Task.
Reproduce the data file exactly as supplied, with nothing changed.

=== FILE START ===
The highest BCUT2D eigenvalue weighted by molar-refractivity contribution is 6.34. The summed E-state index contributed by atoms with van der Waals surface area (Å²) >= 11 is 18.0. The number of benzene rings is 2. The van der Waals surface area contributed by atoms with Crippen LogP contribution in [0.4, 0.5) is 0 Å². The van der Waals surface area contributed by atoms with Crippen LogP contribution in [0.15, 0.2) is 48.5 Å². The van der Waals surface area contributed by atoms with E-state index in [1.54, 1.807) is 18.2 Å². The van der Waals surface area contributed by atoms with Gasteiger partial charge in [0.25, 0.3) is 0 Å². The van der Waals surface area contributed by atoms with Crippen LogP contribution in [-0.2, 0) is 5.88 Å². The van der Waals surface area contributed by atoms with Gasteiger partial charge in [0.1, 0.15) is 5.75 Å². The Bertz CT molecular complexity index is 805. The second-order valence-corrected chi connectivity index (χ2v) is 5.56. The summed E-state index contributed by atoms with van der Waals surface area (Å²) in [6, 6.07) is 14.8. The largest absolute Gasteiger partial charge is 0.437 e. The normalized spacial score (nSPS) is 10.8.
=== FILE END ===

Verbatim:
The highest BCUT2D eigenvalue weighted by molar-refractivity contribution is 6.34. The summed E-state index contributed by atoms with van der Waals surface area (Å²) >= 11 is 18.0. The number of benzene rings is 2. The van der Waals surface area contributed by atoms with Crippen LogP contribution in [0.4, 0.5) is 0 Å². The van der Waals surface area contributed by atoms with Crippen LogP contribution in [0.15, 0.2) is 48.5 Å². The van der Waals surface area contributed by atoms with E-state index in [1.54, 1.807) is 18.2 Å². The van der Waals surface area contributed by atoms with Gasteiger partial charge in [0.25, 0.3) is 0 Å². The van der Waals surface area contributed by atoms with Crippen LogP contribution in [-0.2, 0) is 5.88 Å². The van der Waals surface area contributed by atoms with Gasteiger partial charge in [0.1, 0.15) is 5.75 Å². The Bertz CT molecular complexity index is 805. The second-order valence-corrected chi connectivity index (χ2v) is 5.56. The summed E-state index contributed by atoms with van der Waals surface area (Å²) in [6, 6.07) is 14.8. The largest absolute Gasteiger partial charge is 0.437 e. The normalized spacial score (nSPS) is 10.8.